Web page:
Conflict with Green Card Application

TN status is not dual intent. Dual intent means that a person could hold both a temporary intent to stay in the US but also an ultimate permanent intent to remain without conflict. Both the H-1B and L-1 visas are by law designated as dual intent. The TN is not. Therefore, TN applicants must show an intent to return to their home country after their temporary stay on the TN. The regulations say that the filing of an I-140 immigrant petition alone is not a reason to deny a TN application; however, the filing of an Adjustment of Status (i.e., a Green Card) application would likely be seen as a conflict with the TN.

Under the new 90-day rule, for the same reasons, the TN status holder must be careful about changing or adjusting status within ninety days of entry to the US. 

Dependents

Spouses and children (under age twenty-one) of TNs may be granted TD dependent status. TDs are not authorized to work, but can remain in the US with their TN family members.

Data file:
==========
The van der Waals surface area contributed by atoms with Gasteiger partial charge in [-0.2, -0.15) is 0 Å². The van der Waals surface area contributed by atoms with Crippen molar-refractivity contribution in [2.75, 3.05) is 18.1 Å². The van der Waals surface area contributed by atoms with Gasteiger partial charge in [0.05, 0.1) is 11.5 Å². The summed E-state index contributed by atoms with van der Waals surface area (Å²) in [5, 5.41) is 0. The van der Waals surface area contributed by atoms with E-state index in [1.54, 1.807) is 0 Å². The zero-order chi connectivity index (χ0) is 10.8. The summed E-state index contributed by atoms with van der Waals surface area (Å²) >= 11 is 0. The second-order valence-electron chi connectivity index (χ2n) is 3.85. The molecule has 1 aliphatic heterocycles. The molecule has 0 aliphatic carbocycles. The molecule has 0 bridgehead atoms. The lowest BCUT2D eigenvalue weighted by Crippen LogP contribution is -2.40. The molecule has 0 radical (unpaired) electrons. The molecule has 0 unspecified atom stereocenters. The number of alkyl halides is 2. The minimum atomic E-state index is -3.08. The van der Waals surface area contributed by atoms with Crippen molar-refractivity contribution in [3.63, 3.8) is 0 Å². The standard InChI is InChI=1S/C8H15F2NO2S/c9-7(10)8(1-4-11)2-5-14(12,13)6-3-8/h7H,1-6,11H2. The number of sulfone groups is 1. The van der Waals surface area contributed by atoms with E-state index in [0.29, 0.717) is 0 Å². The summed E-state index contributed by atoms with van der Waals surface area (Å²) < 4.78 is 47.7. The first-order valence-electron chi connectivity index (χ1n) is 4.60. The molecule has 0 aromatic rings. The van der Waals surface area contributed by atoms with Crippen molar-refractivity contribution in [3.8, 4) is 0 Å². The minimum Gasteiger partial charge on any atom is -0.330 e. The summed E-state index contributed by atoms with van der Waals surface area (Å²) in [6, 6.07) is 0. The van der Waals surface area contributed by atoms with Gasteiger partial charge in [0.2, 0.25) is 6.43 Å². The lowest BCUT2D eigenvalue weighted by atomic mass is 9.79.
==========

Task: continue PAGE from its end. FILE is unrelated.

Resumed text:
If a foreign national’s job offer in the US fits squarely into one of the designated categories and the person’s qualifications also match the TN list, then a TN is one of the fastest and easiest nonimmigrant visas to obtain; however, when any of the facts stray too far from the most straight-forward of cases, the TN can be more difficult. What makes it even trickier is that when presenting an application at the US Embassy/Consulate or at a port of entry, the applicant is put on the spot. They must be able to articulate their qualifications for the TN when asked by the officer. Therefore, a proper application package and preparation from an immigration attorney can be a valued resource for any applicant.